Regardless of which proposition one chooses to reject, there is an important insight this paradox gives us: that ether the nature of a proposition is not all that manifest, or bivalence is false. If Saul Kripke is correct, then propositions do not necessarily have to be either true or false; they can fall into the “gaps” of truth and falsity. If Graham Priest is correct, then we know that while the law of non-contradiction may be applied in most cases, it is not a necessary truth of logic. If Kripke is correct, we have learned something significant about the nature of truth and of propositions. If Priest is correct, then we have also learned something significant about the nature of truth and propositions. If Bertrand Russell and Alfred Tarski are correct, then we have learned that contrary to intuition, propositions cannot refer to themselves. Furthermore, if Tarski is correct, then we know that any artificial language which has it’s own truth predicate will be inconsistent. Once again, if they are correct we will have learned something significant about the nature of propositions and truth.

Critique of Rescher’s Hierarchy

Given Rescher’s hierarchy of plausibility, we can see that the following relation holds: (1) > (2) > (3) > (4) > (5). Starting with (5) we can see that a proposition gains plausibility the higher it is on the hierarchy. Thus, if (5) was given a plausibility ranking of .2, then it is a basic truth within plausibility theory that (4) must receive a minimum of a .21 ranking. When a proposition receives the ranking of (1) it is given a plausibility ranking of 1.0. Intuitively, the hierarchy seems reasonable. However, what justifies the hierarchy? The hierarchy can be justified in one of two ways: objective evidence external to the mind, or subjective evidence internal to the mind.
Assume for the sake of argument that the Rescherian Hierarchy can be justified in virtue of objective external evidence. If the hierarchy is justified in virtue of external objective evidence, then the propositions within logic and mathematics cannot be refuted. If they are given a ranking of 1.0, then it is logically impossible for the propositions within logic and mathematics to be false. Examining both modern logic and mathematics shows, however, that this is dubious. In order to show it is dubious, we must consider naïve set theory.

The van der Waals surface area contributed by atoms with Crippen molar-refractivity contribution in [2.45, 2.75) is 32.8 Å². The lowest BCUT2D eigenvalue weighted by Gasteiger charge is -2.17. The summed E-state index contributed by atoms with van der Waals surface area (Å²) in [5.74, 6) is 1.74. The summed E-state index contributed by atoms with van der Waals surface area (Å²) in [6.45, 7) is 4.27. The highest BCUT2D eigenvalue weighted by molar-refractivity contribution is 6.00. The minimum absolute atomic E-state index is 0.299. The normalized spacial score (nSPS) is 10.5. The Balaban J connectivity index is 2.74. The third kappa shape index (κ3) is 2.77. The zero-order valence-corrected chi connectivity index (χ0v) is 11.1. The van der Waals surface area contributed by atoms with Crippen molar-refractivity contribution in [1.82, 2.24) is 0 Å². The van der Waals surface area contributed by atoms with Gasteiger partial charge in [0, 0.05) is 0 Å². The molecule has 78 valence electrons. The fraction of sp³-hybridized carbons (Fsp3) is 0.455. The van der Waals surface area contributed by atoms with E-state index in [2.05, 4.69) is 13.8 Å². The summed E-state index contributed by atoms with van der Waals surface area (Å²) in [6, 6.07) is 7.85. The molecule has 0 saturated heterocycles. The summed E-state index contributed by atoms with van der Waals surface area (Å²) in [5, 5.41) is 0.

In the late 1800’s and early 1900’s, any collection of objects was thought to comprise a set. Before Russell’s paradox, naïve set theory was considered to be one of the most intuitively obvious theories within mathematics. Given the interpretation given to the Rescherian Hierarchy, naïve set theory receives a plausibility ranking of 1.0. However, we need only consult Russell’s paradox to see that naïve set theory is contradictory. Given the interpretation given, a counterintuitive result is that a proposition within mathematics or logic could be 100% plausible, but yet be demonstrably false. An even better example to illustrat this point is the Rule of Necessitation within Modal Logic.
The Rule of Necessitation (RN) within Modal Logic states that if one is able to prove a proposition from the axioms of Modal Logic, then one has also proven that the said proposition p is necessarily true. Hence, one can say that P is a necessary truth, if one can prove P from the axioms. However, this rule is only justified if the axioms of Modal Logic are true. However, if the axioms of Modal Logic are dubious, then saying that a proposition is necessarily true could very well only be a possible or contingent truth.
Assume for the sake of argument that the Rescherian Hierarchy is justified in virtue of its place within our cognitive web of beliefs. If this is the case, the hierarchy will differ from person to person; the hierarchy will even differ among logicians given the soundness of various logics. Given that Graham Priest is a Dialetheist, we can say with confidence that he would not put the Law of Non-Contradiction as having a cognitive status of 1.0. A logician who subscribes to 3-valued logic will explicitly reject the principle of bivalence, while a logician who accepts 2-valued logic will hold the principle of bivalence to be of 1.0. If this is what justifies the hierarchy, then it seems that the hierarchy collapses into mere subjective judgments.